June 6th, 2011

wood cat

WisCon: Discussion Methods & Modes Set (1/4): Vigorous Debate, or Verbal Harassment?

I was going to post about three panels together, but even though I hate splitting discussions it would have been just unreadably long. But they are all a set and I strongly encourage reading all three panel reports; the other two are The Body Language of Online Interaction and FAIL!. The fourth post of this set is for my general thoughts and for comments spanning more than one panel; you can of course leave comments specific to one panel on the report for that panel.

This is a panel I was on, which means that I have notes for what I was planning to say and a couple of scrawled notes from during the panel on things I wanted to return to. What follows behind the cut is therefore a reconstruction of what I said and some things I remembered other people saying. (Which nevertheless turned out ridiculously long, even after considerable editing. Sheesh.) Please do add your own recollections, correct mine, or request clarification.

Panel description:

One of the strengths of the SF community is that it's almost always open for discussion and debate. Unfortunately, when discussions get intense, the line between "vigorous debate" and "verbal harassment" can go from blurry to invisible. How can we tell when a discussion has crossed that line? What do we do if we're the one who's crossed it? How can we step in to call back a friend who's crossed it? Let's discuss how to recognize verbal harassment and brainstorm strategies for addressing it within a community where everyone is a friend of a friend.
M: Jess Adams. Andy Best, Kate Nepveu, Maevele Straw

(I was convinced that this had been changed to leave out the "Verbal" in the panel title as well, but the online schedule doesn't reflect that.)

First, I'm going to excerpt from the updated version of a post I wrote last year, How to Discuss Race and Racism Without Acting Like a Complete Jerk. That post was in two parts, steps to take and things to consider; the steps to take are quoted below because I referenced them during the panel.

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I was pretty happy with this panel, not that I thought we'd solved the problems of the world or anything, because obviously we hadn't, but it seemed that people were listening and interested and that we were able to get a good amount of discussion across in a fruitful way. However, I am aware that I talked a lot, and though at the time it seemed not excessive, I would genuinely welcome feedback and constructive criticism as to my conduct. Seriously: no-one wants me to be that person, least of all me.

Note: after I had finished this and moved on to the other three panels in this set, I saw [personal profile] bcholmes's writeup, which contains a number of things I had forgotten; please do take a look.

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wood cat

WisCon: Discussion Methods & Modes Set (2/4): The Body Language of Online Interaction

This panel report is the second of a set; the first panel report was Vigorous Debate, or Verbal Harassment?, and the third is FAIL! There is also a fourth post for my general thoughts and for comments spanning more than one panel.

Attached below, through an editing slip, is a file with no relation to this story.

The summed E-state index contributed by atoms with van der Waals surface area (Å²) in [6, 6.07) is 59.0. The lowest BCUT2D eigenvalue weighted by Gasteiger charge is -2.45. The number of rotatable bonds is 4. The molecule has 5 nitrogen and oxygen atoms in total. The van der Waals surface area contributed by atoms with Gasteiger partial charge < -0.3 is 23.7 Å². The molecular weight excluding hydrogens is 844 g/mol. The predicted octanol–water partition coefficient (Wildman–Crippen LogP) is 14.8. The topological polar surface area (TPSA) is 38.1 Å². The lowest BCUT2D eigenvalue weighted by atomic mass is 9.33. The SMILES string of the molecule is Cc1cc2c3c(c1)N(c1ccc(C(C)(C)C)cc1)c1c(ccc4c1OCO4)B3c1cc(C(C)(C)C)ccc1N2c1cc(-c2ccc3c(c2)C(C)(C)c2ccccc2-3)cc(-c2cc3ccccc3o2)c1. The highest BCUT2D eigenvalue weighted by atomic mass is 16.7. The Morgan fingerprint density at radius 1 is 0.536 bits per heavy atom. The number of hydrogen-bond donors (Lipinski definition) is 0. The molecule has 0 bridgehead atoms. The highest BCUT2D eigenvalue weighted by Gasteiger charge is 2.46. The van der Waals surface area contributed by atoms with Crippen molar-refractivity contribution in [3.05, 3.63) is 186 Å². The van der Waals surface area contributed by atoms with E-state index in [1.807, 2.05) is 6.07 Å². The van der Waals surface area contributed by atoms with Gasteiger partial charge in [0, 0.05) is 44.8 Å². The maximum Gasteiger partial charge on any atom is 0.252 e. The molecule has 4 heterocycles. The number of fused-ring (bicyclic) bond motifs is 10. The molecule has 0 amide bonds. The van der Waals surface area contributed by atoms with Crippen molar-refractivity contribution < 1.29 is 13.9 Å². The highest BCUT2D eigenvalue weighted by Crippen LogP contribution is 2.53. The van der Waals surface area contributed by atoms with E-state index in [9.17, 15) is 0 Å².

This is a panel I attended, so the notes that follow were taken on a netbook and should be close paraphrases unless otherwise noted, either by quotation marks which indicates that I believe I am reporting verbatim, or by a qualifying statement. Corrections, additions, and requests for clarification are welcome. For the reasons stated in my first panel writeup, I will refer to panelists by their first names after the initial mention.

Description:

Contrary to received wisdom, it's possible to convey emotional information in text. In addition to the widely scorned emoticons, there's an evolving body language expressed through sentence length, word choice, timing, as well as purely typographic means. Every online community has its own nuances, and it can bewilder those hoping to join. This paraverbal information is used to maintain the boundaries between the cool kids and newcomers. Learn how to identify the body language in use to become a more confident net citizen.
M: Jaymee Goh. Lisa C. Freitag, Debbie Notkin, Heidi Waterhouse

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wood cat

WisCon: Discussion Methods & Modes Set (3/4): FAIL!

This panel report is the third of a set; the first panel report was Vigorous Debate, or Verbal Harassment?, and the second was The Body Language of Online Interaction. There is also a fourth post for my general thoughts and for comments spanning more than one panel.

This is a panel I was on, which as usual means that I have notes for what I was planning to say and a couple of scrawled notes from during the panel on things I wanted to return to. This report is therefore a reconstruction—and, sadly, a very incomplete one, because when I first started working on it a week later, I could think of almost nothing specific. Please, please add your own recollections, correct mine, or request clarification.

The not-very-helpful description:

Racefail, Open Source Boob Project… so many ways to fail. How do we keep stepping in it? What is it we're stepping in? How can we avoid stepping in it?
E. Cabell Hankinson Gathman. Molly Aplet, Florian, Rachael Lininger, Kate Nepveu

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